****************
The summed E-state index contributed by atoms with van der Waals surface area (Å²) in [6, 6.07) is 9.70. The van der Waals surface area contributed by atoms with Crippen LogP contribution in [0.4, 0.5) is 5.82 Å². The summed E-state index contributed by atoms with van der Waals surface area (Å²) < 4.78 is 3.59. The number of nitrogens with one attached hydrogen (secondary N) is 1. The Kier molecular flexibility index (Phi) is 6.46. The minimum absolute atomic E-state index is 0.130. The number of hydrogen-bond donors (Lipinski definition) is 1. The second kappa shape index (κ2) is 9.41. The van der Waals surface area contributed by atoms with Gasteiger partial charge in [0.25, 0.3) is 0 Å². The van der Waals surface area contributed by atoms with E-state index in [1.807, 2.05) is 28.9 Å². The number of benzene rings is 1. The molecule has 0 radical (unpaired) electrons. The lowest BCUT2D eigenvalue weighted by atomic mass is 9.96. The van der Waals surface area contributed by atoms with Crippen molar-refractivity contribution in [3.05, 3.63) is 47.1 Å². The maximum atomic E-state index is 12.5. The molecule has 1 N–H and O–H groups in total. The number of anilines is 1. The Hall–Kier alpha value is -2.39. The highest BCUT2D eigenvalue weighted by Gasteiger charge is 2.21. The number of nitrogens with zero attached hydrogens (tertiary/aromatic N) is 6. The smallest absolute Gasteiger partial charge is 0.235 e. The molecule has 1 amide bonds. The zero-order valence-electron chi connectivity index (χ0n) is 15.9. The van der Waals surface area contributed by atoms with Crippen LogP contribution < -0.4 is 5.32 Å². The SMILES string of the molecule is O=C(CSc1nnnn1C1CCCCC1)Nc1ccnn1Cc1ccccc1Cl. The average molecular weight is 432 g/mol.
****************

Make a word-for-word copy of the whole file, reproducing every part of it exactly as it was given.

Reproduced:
The summed E-state index contributed by atoms with van der Waals surface area (Å²) in [6, 6.07) is 9.70. The van der Waals surface area contributed by atoms with Crippen LogP contribution in [0.4, 0.5) is 5.82 Å². The summed E-state index contributed by atoms with van der Waals surface area (Å²) < 4.78 is 3.59. The number of nitrogens with one attached hydrogen (secondary N) is 1. The Kier molecular flexibility index (Phi) is 6.46. The minimum absolute atomic E-state index is 0.130. The number of hydrogen-bond donors (Lipinski definition) is 1. The second kappa shape index (κ2) is 9.41. The van der Waals surface area contributed by atoms with Gasteiger partial charge in [0.25, 0.3) is 0 Å². The van der Waals surface area contributed by atoms with E-state index in [1.807, 2.05) is 28.9 Å². The number of benzene rings is 1. The molecule has 0 radical (unpaired) electrons. The lowest BCUT2D eigenvalue weighted by atomic mass is 9.96. The van der Waals surface area contributed by atoms with Crippen molar-refractivity contribution in [3.05, 3.63) is 47.1 Å². The maximum atomic E-state index is 12.5. The molecule has 1 N–H and O–H groups in total. The number of anilines is 1. The Hall–Kier alpha value is -2.39. The highest BCUT2D eigenvalue weighted by Gasteiger charge is 2.21. The number of nitrogens with zero attached hydrogens (tertiary/aromatic N) is 6. The smallest absolute Gasteiger partial charge is 0.235 e. The molecule has 1 amide bonds. The zero-order valence-electron chi connectivity index (χ0n) is 15.9. The van der Waals surface area contributed by atoms with Crippen LogP contribution < -0.4 is 5.32 Å². The SMILES string of the molecule is O=C(CSc1nnnn1C1CCCCC1)Nc1ccnn1Cc1ccccc1Cl. The average molecular weight is 432 g/mol.